THE moment a classically trained musician adds a thumping beat to his music, it's a clear signal that he's ready for a new audience.
And a brief look at the track lists from the latest albums by Maksim, David Garrett and 2Cellos is all the confirmation you need that it's unabashedly pop fare. The theme from The Godfather movie rubs shoulders with Michael Jackson's Smooth Criminal and Coldplay's Viva La Vida.
If only that were the whole story, it would be easy for purists to dismiss them as mere sonic wallpaper.
But Maksim, Garrett and the cello duo are all also accomplished classical musicians. You just don't get to hear that side of them much.
Take Maksim Mrvica, for example. The Croatian pianist, who goes by just his first name, performed at the Esplanade Concert Hall on Monday to promote his first album of soundtrack pieces, The Movies.
And while he did sprinkle some small classical pieces on top of the soundtrack fare, it was only a teaser of what he's capable of when he and his manager decide that a market can stomach proper stuff.
"In Japan, I've played a full Brahms sonata but that's 40 minutes and not everyone is ready for that," said Maksim, 37, in an interview here on Tuesday.
"Mussorgsky's Pictures at an Exhibition, which is part of my repertoire, is something I might consider playing in Singapore some time in the future but even that's still half an hour long," he adds.
"As an entertainer I can't simply play whatever I want," says Maksim.
So even though Monday was Maksim's third public performance here, Singapore still hasn't properly experienced his truly serious side.
What the audience on Monday got was a dose of The Movies, his first soundtrack album.
And while many of choices, such as the themes from Mission Impossible and The Godfather, might seem predictable, those two examples are actually Maksim's favourite movies and reflect his personal tastes.
JS Bach's Toccata & Fugue as used in Rollerball is cheesy, and Gonna Fly Now from Rocky lacks punch, but the slower pieces are the gems. The themes from Spartacus and Gladiator have romance without too much sentimentality. And Michael Nyman's The Heart Asks Pleasure First, from The Piano, is the best track because of how it showcases Maksim's ability to make the core melodies in any piece pop.
One of Maksim's only regrets is that he didn't have space to include music from The Fifth Element, which he loved so much that he named his seven-year-old daughter, Leeloo, after its heroine.
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German violinist David Garrett, like Maksim, keeps a foot each in the worlds of pop and classical, and his taste in rock-star leather outfits also rivals Maksim's sartorial flash.
Earlier this year, he released a pure classical album that featured his impressive take on Beethoven's violin concerto, along with a liberal dash of Kreisler and a sprinkle of Rachmaninov.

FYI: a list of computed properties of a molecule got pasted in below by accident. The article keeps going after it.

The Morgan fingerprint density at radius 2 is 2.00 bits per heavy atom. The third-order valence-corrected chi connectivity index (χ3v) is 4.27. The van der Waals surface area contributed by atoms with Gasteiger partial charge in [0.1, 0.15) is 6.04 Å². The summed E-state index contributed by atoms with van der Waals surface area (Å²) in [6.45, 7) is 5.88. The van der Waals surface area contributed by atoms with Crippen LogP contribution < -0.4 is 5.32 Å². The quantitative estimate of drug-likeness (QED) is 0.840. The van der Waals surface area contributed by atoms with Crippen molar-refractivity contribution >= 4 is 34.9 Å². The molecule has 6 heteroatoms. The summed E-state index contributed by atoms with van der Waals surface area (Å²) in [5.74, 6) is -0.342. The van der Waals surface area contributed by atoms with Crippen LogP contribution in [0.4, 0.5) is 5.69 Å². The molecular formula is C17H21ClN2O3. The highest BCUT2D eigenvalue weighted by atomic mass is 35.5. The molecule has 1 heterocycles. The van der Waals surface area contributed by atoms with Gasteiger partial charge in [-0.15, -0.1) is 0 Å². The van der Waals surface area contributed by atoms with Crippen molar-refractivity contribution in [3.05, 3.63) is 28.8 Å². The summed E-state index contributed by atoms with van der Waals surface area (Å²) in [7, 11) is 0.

But Music is a bit of a disappointment because Garrett tries to cram too much into one album in an apparent effort to flaunt his versatility. Crossover albums are hodgepodge by nature, but Music exhausts even the amount of latitude granted by this genre.
Justin Timberlake's Cry Me A River jostles for attention with Khachaturian's Saber Dance. And not one, but two movements from Beethoven's Ninth Symphony make for strange bedfellows with Queen's overdone We Will Rock You.
Garrett's liner notes actually demonstrates that he applied a great deal of intelligence to the material. The choice of the Rondo from Muzio Clementi's Sonatina No.5, Op. 36, which was used in the 60s in the pop song A Groovy Kind Of Love, represents the best sort of full-circle classical crossover. And his harmonic marriage between Led Zeppelin's Whole Lotta Love and one of the iconic James Bond themes is an intellectual stroke of genius.
It's a pity that the result of all the deliberation doesn't live up to its promise. It lacks bite.
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Maksim isn't the only Croatian classical crossover talent around although he paved the way. Violins and pianos have typically hogged the crossover limelight, but 2Cellos - Luka Sulic and Stjepan Hauser, who are in their mid 20s - have made the cello sexy and exciting. And they've done it without resorting to techno beats.
They've got a new album, In2ition, due to be released in January but when the duo made its Singapore debut last year, it was touring its eponymous debut release. It features the guys' arrangement of the Michael Jackson song Smooth Criminal, which won the pair YouTube stardom.
What sets 2Cellos apart from crossover crowd is their uncompromising virtuosity and their fiery energy. Classical musicians' usual attitude towards pop songs is to take them as down time, content to play the bare melodies sedately.
But 2Cellos rip into the simplest tune as if it means to turn it inside out. Part of that comes from turning songs originally played by full bands into two-cello arrangements, and the approach works.
It so happens that there's a four-song overlap between the 2Cellos debut and David Garrett's newer Music album: Welcome To The Jungle, Human Nature, Miserlou and Viva La Vida, but 2Cellos pull them off more convincingly.